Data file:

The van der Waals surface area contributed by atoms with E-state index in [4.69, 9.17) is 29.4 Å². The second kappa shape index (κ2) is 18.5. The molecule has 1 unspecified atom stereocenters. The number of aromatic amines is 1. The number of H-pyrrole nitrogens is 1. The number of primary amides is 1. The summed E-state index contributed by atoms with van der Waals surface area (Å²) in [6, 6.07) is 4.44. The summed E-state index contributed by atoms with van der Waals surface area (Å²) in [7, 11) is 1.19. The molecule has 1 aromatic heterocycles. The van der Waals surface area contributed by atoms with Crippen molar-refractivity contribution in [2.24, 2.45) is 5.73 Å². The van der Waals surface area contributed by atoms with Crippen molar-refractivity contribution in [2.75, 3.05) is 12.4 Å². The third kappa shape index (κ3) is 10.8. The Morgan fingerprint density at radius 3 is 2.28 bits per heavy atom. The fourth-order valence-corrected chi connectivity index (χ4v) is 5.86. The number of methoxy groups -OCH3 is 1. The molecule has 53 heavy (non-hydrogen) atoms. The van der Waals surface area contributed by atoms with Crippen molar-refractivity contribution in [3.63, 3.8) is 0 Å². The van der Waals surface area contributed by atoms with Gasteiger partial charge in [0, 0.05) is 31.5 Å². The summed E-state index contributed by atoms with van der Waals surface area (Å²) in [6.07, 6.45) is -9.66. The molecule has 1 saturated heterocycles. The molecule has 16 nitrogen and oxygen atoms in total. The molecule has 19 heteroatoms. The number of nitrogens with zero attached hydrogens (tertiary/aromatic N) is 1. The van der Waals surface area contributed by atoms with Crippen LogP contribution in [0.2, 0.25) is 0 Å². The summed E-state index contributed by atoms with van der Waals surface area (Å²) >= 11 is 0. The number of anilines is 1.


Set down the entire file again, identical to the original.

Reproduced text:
The van der Waals surface area contributed by atoms with E-state index in [4.69, 9.17) is 29.4 Å². The second kappa shape index (κ2) is 18.5. The molecule has 1 unspecified atom stereocenters. The number of aromatic amines is 1. The number of H-pyrrole nitrogens is 1. The number of primary amides is 1. The summed E-state index contributed by atoms with van der Waals surface area (Å²) in [6, 6.07) is 4.44. The summed E-state index contributed by atoms with van der Waals surface area (Å²) in [7, 11) is 1.19. The molecule has 1 aromatic heterocycles. The van der Waals surface area contributed by atoms with Crippen molar-refractivity contribution in [2.24, 2.45) is 5.73 Å². The van der Waals surface area contributed by atoms with Crippen molar-refractivity contribution in [2.75, 3.05) is 12.4 Å². The third kappa shape index (κ3) is 10.8. The Morgan fingerprint density at radius 3 is 2.28 bits per heavy atom. The fourth-order valence-corrected chi connectivity index (χ4v) is 5.86. The number of methoxy groups -OCH3 is 1. The molecule has 53 heavy (non-hydrogen) atoms. The van der Waals surface area contributed by atoms with Crippen molar-refractivity contribution in [3.63, 3.8) is 0 Å². The van der Waals surface area contributed by atoms with Gasteiger partial charge in [0, 0.05) is 31.5 Å². The summed E-state index contributed by atoms with van der Waals surface area (Å²) in [6.07, 6.45) is -9.66. The molecule has 1 saturated heterocycles. The molecule has 16 nitrogen and oxygen atoms in total. The molecule has 19 heteroatoms. The number of nitrogens with zero attached hydrogens (tertiary/aromatic N) is 1. The van der Waals surface area contributed by atoms with Crippen LogP contribution in [0.2, 0.25) is 0 Å². The summed E-state index contributed by atoms with van der Waals surface area (Å²) >= 11 is 0. The number of anilines is 1.